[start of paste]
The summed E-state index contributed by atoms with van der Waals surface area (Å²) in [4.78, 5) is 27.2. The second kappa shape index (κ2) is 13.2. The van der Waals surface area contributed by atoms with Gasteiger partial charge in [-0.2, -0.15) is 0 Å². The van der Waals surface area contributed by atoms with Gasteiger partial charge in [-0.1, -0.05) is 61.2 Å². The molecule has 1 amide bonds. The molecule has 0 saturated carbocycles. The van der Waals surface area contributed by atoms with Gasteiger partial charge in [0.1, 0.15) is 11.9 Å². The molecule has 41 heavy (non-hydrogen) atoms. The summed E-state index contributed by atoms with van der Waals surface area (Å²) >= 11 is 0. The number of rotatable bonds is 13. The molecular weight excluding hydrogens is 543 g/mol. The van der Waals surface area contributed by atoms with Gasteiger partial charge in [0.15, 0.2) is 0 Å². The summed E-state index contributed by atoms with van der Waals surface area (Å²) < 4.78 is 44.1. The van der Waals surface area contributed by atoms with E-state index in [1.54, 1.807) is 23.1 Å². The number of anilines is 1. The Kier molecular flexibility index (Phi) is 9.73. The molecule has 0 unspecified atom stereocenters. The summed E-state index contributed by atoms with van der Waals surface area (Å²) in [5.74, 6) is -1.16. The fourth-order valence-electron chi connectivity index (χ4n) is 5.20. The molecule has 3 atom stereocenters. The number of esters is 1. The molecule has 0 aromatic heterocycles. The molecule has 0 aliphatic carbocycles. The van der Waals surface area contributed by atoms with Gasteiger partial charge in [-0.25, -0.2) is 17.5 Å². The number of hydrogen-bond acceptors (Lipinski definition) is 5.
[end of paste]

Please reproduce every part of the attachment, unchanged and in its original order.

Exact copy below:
The summed E-state index contributed by atoms with van der Waals surface area (Å²) in [4.78, 5) is 27.2. The second kappa shape index (κ2) is 13.2. The van der Waals surface area contributed by atoms with Gasteiger partial charge in [-0.2, -0.15) is 0 Å². The van der Waals surface area contributed by atoms with Gasteiger partial charge in [-0.1, -0.05) is 61.2 Å². The molecule has 1 amide bonds. The molecule has 0 saturated carbocycles. The van der Waals surface area contributed by atoms with Gasteiger partial charge in [0.1, 0.15) is 11.9 Å². The molecule has 41 heavy (non-hydrogen) atoms. The summed E-state index contributed by atoms with van der Waals surface area (Å²) >= 11 is 0. The number of rotatable bonds is 13. The molecular weight excluding hydrogens is 543 g/mol. The van der Waals surface area contributed by atoms with Gasteiger partial charge in [0.15, 0.2) is 0 Å². The summed E-state index contributed by atoms with van der Waals surface area (Å²) < 4.78 is 44.1. The van der Waals surface area contributed by atoms with E-state index in [1.54, 1.807) is 23.1 Å². The number of anilines is 1. The Kier molecular flexibility index (Phi) is 9.73. The molecule has 0 unspecified atom stereocenters. The summed E-state index contributed by atoms with van der Waals surface area (Å²) in [5.74, 6) is -1.16. The fourth-order valence-electron chi connectivity index (χ4n) is 5.20. The molecule has 3 atom stereocenters. The number of esters is 1. The molecule has 0 aromatic heterocycles. The molecule has 0 aliphatic carbocycles. The van der Waals surface area contributed by atoms with Gasteiger partial charge in [-0.25, -0.2) is 17.5 Å². The number of hydrogen-bond acceptors (Lipinski definition) is 5.